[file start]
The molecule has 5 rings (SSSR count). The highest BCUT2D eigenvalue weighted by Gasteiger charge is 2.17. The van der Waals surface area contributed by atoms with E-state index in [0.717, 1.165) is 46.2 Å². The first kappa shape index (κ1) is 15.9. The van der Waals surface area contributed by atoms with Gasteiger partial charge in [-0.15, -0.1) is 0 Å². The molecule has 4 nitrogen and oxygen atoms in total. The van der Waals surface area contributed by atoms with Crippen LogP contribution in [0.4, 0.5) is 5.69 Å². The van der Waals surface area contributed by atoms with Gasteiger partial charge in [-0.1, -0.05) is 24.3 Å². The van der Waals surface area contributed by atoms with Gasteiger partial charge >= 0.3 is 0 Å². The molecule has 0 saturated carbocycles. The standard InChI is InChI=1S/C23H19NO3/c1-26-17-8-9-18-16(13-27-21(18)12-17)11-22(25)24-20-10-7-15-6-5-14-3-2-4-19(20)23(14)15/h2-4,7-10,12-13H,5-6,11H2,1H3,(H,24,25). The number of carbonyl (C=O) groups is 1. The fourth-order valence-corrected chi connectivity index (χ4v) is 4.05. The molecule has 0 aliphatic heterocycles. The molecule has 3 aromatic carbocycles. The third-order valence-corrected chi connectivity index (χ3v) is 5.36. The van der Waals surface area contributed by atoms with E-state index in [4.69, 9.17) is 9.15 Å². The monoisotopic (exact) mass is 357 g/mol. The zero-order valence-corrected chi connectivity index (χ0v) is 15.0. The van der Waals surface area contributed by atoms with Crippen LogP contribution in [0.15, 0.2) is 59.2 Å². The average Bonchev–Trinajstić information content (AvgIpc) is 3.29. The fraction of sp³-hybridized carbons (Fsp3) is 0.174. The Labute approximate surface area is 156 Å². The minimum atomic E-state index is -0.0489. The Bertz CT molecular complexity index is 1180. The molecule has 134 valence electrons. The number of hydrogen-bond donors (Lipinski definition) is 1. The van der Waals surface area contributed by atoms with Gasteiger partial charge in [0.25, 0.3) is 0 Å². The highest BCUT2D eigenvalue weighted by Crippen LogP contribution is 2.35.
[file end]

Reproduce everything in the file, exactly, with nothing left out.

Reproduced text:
The molecule has 5 rings (SSSR count). The highest BCUT2D eigenvalue weighted by Gasteiger charge is 2.17. The van der Waals surface area contributed by atoms with E-state index in [0.717, 1.165) is 46.2 Å². The first kappa shape index (κ1) is 15.9. The van der Waals surface area contributed by atoms with Gasteiger partial charge in [-0.15, -0.1) is 0 Å². The molecule has 4 nitrogen and oxygen atoms in total. The van der Waals surface area contributed by atoms with Crippen LogP contribution in [0.4, 0.5) is 5.69 Å². The van der Waals surface area contributed by atoms with Gasteiger partial charge in [-0.1, -0.05) is 24.3 Å². The van der Waals surface area contributed by atoms with Gasteiger partial charge >= 0.3 is 0 Å². The molecule has 0 saturated carbocycles. The standard InChI is InChI=1S/C23H19NO3/c1-26-17-8-9-18-16(13-27-21(18)12-17)11-22(25)24-20-10-7-15-6-5-14-3-2-4-19(20)23(14)15/h2-4,7-10,12-13H,5-6,11H2,1H3,(H,24,25). The number of carbonyl (C=O) groups is 1. The fourth-order valence-corrected chi connectivity index (χ4v) is 4.05. The molecule has 0 aliphatic heterocycles. The molecule has 3 aromatic carbocycles. The third-order valence-corrected chi connectivity index (χ3v) is 5.36. The van der Waals surface area contributed by atoms with E-state index in [4.69, 9.17) is 9.15 Å². The monoisotopic (exact) mass is 357 g/mol. The zero-order valence-corrected chi connectivity index (χ0v) is 15.0. The van der Waals surface area contributed by atoms with Crippen LogP contribution in [0.15, 0.2) is 59.2 Å². The average Bonchev–Trinajstić information content (AvgIpc) is 3.29. The fraction of sp³-hybridized carbons (Fsp3) is 0.174. The Labute approximate surface area is 156 Å². The minimum atomic E-state index is -0.0489. The Bertz CT molecular complexity index is 1180. The molecule has 134 valence electrons. The number of hydrogen-bond donors (Lipinski definition) is 1. The van der Waals surface area contributed by atoms with Gasteiger partial charge in [0.25, 0.3) is 0 Å². The highest BCUT2D eigenvalue weighted by Crippen LogP contribution is 2.35.